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Was There A
Beginning To Time?



Yes, there was a beginning to time.  However, a cautionary note is in order.  Although our psychological sense of past, present, and future is strong, time itself may not be a fundamental physical entity at all.  It may simply express the numerical order of material changes.

For example, when a photon of light moves from position 1 to position 2,  position 1 doesn't exist before position 2 in time, only in numerical order.  In this sense, the universe is timeless.  It isn't 3D in space and 1D in time but rather 4D in space, even though it's called "space-time".

Time certainly has an important role in comparing the duration of events and in mathematically describing physical systems but, by itself, it may be just a mathematical value with no physical existence.


T H E   B A N G


That being said, our real time began when our universe did, in an inconceivably hot, dense, tiny spot just after the "Big Bang".  The bang wasn't an explosion in the usual sense but rather the sudden appearance of expanding space.  Since then, a duration comparable to about 13.82 billion earth orbits has elapsed.

"Big Bang" is a term coined by Fred Hoyle, a twentieth-century English astronomer, science-fiction writer, and Big-Bang denier.  In 1948 Hoyle argued against a beginning of time, proposing instead a Steady State universe with infinite time.  He rejected both the Big Bang theory and the Book of Genesis as pseudoscience, suggesting a creator.

But the challenge for Hoyle's theory was the expansion of our universe over time, hardly a steady state, yet confirmed in 1927 by Edwin Hubble.  To explain the expansion, Hoyle postulated mini-bangs of creation in between the galaxies, keeping the outward flow of matter constant like a steadily flowing river.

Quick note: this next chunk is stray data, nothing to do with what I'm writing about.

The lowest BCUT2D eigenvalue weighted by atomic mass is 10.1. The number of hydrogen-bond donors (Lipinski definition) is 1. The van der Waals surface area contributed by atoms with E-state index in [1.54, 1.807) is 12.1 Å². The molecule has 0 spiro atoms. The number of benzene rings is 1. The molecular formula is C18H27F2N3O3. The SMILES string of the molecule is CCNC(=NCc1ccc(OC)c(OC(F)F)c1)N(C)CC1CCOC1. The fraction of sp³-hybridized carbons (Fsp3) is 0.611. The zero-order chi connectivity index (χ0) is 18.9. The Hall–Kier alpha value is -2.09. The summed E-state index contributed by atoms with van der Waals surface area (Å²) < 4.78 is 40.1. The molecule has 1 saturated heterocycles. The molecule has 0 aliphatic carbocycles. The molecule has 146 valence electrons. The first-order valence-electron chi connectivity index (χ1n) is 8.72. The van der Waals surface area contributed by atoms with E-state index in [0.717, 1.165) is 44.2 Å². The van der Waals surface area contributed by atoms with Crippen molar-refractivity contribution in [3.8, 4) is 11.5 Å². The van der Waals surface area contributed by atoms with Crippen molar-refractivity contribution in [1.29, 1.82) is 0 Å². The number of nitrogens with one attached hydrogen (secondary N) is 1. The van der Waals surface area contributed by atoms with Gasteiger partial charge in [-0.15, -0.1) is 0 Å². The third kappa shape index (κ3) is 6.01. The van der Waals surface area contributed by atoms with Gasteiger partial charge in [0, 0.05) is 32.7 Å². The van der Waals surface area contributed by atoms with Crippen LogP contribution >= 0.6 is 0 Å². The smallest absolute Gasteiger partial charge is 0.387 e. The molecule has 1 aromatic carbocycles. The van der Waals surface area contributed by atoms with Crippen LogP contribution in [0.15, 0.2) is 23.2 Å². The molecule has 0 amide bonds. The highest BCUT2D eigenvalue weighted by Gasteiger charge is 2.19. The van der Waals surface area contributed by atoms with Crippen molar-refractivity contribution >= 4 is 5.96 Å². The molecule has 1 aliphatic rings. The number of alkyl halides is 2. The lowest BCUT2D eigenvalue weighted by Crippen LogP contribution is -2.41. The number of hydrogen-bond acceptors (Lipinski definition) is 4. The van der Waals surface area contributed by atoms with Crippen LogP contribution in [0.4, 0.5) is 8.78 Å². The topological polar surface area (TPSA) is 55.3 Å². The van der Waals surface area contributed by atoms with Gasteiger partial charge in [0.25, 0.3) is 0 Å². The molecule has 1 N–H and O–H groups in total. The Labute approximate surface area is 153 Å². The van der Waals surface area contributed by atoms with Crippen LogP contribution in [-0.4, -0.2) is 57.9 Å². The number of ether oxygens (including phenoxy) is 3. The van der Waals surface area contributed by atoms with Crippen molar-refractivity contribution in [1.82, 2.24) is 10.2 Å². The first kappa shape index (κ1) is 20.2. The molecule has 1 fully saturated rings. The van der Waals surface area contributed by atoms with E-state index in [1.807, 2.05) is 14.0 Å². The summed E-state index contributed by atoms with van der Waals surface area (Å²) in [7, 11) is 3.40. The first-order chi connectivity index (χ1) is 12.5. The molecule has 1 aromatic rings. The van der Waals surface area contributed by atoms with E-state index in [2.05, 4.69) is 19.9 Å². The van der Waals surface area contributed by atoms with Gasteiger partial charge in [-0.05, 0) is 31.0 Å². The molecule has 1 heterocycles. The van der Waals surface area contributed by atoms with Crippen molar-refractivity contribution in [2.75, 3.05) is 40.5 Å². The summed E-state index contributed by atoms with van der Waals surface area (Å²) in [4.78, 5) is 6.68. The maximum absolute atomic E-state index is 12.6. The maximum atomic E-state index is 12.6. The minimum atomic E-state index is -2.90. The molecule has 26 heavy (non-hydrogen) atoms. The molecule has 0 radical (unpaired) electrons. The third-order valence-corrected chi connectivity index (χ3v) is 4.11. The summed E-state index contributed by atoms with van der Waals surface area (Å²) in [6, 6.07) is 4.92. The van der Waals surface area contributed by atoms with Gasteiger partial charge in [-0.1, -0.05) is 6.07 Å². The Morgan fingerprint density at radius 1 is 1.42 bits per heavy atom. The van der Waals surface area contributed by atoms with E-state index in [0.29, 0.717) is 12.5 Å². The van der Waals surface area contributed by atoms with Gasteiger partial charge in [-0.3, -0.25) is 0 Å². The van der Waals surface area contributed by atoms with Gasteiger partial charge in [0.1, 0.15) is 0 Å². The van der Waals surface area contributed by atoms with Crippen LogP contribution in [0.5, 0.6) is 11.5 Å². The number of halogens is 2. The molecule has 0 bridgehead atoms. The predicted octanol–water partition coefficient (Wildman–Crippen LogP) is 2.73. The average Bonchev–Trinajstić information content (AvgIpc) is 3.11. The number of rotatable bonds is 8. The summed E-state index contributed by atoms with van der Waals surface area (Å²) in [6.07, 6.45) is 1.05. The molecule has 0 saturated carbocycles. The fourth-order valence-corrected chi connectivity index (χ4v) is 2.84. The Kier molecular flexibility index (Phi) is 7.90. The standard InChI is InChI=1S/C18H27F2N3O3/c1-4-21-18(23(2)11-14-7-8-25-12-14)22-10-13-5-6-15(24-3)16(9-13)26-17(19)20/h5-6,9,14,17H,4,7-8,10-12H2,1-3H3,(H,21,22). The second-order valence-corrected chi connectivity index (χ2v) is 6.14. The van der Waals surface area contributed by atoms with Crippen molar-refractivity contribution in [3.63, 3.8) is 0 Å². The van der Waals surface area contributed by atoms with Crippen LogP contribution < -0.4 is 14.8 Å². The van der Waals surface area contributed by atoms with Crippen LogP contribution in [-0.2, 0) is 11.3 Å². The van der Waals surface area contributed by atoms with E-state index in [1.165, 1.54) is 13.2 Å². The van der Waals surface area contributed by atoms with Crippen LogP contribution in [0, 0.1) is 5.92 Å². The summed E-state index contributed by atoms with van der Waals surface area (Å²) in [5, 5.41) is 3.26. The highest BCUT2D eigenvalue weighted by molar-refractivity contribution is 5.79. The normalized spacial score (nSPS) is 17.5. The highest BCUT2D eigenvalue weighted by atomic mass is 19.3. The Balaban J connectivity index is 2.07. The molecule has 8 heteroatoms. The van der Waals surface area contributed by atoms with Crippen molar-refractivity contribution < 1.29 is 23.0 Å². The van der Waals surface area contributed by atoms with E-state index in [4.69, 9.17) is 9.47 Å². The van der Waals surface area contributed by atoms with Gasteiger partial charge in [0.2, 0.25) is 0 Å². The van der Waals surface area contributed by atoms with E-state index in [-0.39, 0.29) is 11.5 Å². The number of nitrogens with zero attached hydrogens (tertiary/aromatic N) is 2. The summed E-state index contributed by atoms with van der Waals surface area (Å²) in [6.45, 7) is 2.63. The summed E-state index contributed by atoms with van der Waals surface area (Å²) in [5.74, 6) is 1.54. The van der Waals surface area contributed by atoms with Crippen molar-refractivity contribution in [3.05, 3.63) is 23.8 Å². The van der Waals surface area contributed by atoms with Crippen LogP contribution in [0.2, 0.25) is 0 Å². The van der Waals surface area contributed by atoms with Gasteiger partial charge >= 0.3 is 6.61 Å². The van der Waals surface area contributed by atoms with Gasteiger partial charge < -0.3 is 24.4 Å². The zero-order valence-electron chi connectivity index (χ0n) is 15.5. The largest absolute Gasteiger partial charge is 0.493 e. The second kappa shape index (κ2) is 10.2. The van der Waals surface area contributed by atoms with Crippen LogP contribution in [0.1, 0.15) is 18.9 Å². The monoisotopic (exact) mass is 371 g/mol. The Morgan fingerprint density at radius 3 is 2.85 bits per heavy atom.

But Hoyle's job got more difficult in the early 1960s when radio sources were found to be more prevalent in the earlier (farther away) universe than in the more recent universe.  In 1963, quasars were discovered but only in the distant past, creating more problems for the Steady State folks.

In 1965, the observation of the cosmic microwave background (CMB), a radiation with no discernable source, pretty much killed the steady state theory.  By contrast, the big bang theory had predicted just such a background radiation.


I M A G I N A R Y   T I M E


When physicists try to extrapolate backwards in time from the earliest well-understood state of the universe (a tiny fraction of a second after the big bang), they quickly hit a gravitational (curvature) "singularity" where classical laws break down.  Gravity, density and temperature become infinite and all spatial dimensions shrink to zero.

To the rescue comes imaginary time, a way of looking at time as if it were a dimension of space.  Imaginary time is used in physics to successfully predict quantum behavior.  The state of the universe in real time can be calculated from the state of the universe in imaginary time.

What's more, singularities like the big bang can occur without disrupting the continuity of imaginary time.  So the beginning of our universe and real time didn't have to result from anything outside the laws of physics.


T H E   P O I N T


Steven Hawking has shown us that the big bang may have been an ordinary point on the 4D surface of spacetime just like the North Pole is an ordinary point on the 2D surface of Earth.

The abrupt expansion of this singular point and the rapid inflation of the universe would borrow energy from the gravitational field to create matter.  In imaginary time, no physical laws would be violated and the debt wouldn't have to be repaid until the collapsed end of the universe.

In 1994, when a "Big Bang" renaming contest in Sky and Telescope magazine failed to pick a winner, Fred Hoyle concluded, "Words are like harpoons...Once they go in, they are very hard to pull out."


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